Of course there is no sympathy from my overweight boss who said things like \"it must be nice\" when she saw how much weight I had lost. (Of course she also said \"it must be nice\" when I was lying in the hospital bitching because I couldn't DO anything). She is constantly trying to get me to eat the cake, cookies and other sweets she is so fond of (and that I loved before the surgery), or the rich lunches she enjoys, and gets upset when I tell her I can't eat them because they make me sick. She then goes to my friends at work and tells them how worried she is about me because I don't eat. I DO eat; I just eat healthier than I ever have. I just eat plain, boring foods. Chicken or fish that is not seasoned too much, yogurt, cottage cheese, baked potatoes, etc. I also drink SlimFast with my meals; it tastes better than Ensure, has 250 calories, and has vitamins & minerals it in.
    My advice to anyone who is experiencing stomach pain? Keep hounding your doctor. Find a new doctor if yours won't listen to you, and do it quickly. And the best advice I can give you - avoid NSAID's. Excedrin, Motrin, Aleve, they're all really hard on your stomach. The only thing that is \"safe\" is Tylenol. It may not work as well as the others, but taking it in place of NSAID's might save your life.
    Perforated Ulcer Pictures Stomach Atlas attachment.php?s=f90373d28f1269765411720bcc4ad871&attachmentid=2552&d=1443041398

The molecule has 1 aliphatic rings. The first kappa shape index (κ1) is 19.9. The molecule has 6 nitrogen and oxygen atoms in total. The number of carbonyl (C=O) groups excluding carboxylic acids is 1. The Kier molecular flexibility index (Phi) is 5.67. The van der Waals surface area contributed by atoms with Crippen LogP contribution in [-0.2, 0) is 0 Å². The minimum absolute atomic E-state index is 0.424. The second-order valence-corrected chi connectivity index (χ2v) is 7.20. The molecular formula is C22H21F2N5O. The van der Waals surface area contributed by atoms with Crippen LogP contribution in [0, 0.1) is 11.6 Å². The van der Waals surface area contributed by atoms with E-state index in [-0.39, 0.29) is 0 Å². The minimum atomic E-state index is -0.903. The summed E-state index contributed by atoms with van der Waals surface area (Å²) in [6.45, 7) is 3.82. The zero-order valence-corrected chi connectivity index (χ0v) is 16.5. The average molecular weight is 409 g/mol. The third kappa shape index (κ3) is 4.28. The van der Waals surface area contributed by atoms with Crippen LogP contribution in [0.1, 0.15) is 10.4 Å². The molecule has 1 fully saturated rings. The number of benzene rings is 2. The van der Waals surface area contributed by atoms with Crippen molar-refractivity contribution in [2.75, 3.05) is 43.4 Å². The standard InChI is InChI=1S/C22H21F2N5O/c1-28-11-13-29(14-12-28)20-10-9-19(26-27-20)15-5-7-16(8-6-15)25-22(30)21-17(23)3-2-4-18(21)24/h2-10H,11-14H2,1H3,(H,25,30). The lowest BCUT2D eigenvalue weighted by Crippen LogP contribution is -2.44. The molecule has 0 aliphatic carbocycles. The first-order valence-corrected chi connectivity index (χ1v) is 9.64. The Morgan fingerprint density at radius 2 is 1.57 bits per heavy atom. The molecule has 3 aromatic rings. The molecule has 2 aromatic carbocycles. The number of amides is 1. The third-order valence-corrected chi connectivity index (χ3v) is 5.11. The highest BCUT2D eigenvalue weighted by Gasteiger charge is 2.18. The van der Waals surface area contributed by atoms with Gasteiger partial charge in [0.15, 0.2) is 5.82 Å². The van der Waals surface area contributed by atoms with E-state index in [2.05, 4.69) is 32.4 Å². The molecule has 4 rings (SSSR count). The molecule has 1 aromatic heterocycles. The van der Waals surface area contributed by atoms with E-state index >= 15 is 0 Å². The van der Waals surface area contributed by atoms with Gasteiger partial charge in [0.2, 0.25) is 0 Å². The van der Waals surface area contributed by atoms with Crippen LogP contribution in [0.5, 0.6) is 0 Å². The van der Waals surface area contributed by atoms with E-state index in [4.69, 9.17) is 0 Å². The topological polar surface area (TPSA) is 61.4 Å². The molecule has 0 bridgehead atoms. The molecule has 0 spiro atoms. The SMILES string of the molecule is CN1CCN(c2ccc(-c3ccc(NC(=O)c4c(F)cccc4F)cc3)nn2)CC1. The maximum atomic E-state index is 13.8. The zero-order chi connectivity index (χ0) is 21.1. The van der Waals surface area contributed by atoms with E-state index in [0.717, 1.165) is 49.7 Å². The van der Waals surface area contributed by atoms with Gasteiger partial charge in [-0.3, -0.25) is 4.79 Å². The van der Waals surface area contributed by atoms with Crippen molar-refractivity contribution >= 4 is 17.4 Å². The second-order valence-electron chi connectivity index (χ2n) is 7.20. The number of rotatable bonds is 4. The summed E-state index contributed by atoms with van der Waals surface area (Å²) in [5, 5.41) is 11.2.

Signs of Perforated Peptic Ulcer
    Someone with a perforated ulcer lies quietly and breathes shallowly. He may be pale and clammy, and the heart rate is likely to be rapid. The abdomen is rigid to the touch and tender. Light tapping on the abdomen will often produce a hollow, drumlike sound. The diagnosis can be confirmed with a simple x-ray showing abnormal gas collections inside the abdomen.

    Wrong Diagnosis
    Although the classic symptoms and signs are usually present and lead your doctor to make a correct diagnosis, perforated peptic ulcer may be confused with other inflammatory diseases of the abdomen. In 1926, actor Rudolph Valentino was mistakenly diagnosed with and operated upon for appendicitis rather than his perforated ulcer. He died of peritonitis, giving his name to "Valentino Syndrome."

    Symptoms of Perforated Peptic Ulcer
    The first symptom of a perforated peptic ulcer is usually intense and severe pain. The experience is so drastic, you'll remember exactly when it happened, where you were, what you were doing, and even the exact words being spoken by a companion or on television. The pain is at its maximum immediately and persists, being worsened by movement, jostling, touching, coughing or sneezing. You may also experience fainting, excessive sweating and a rapid heartbeat.

    Symptoms That May Precede Perforation
    Although perforation may be the first symptom of peptic ulcer disease, it is often preceded for days or weeks by milder symptoms. Pain between the breastbone and the navel may occur when the stomach is empty and may be relieved with antacids. The pain may come and go and may be worse at night. Dark, tarry bowel movements or the passage of what appear to be coffee grounds may signal bleeding from a peptic ulcer.

    Perforated Duodenal Ulcer.Thread discussing Perforated Duodenal Ulcer
    Signs and Symptoms of a Perforated Peptic Ulcer | LIVESTRONG.COM
    Stomach ulcer | Better Health Channel
    Summit Medical Group - Perforated Ulcer
    Stomach ulcer - Complications - NHS Choices

    Last edited by Medical Photos; 09-23-2015 at 08:50 PM.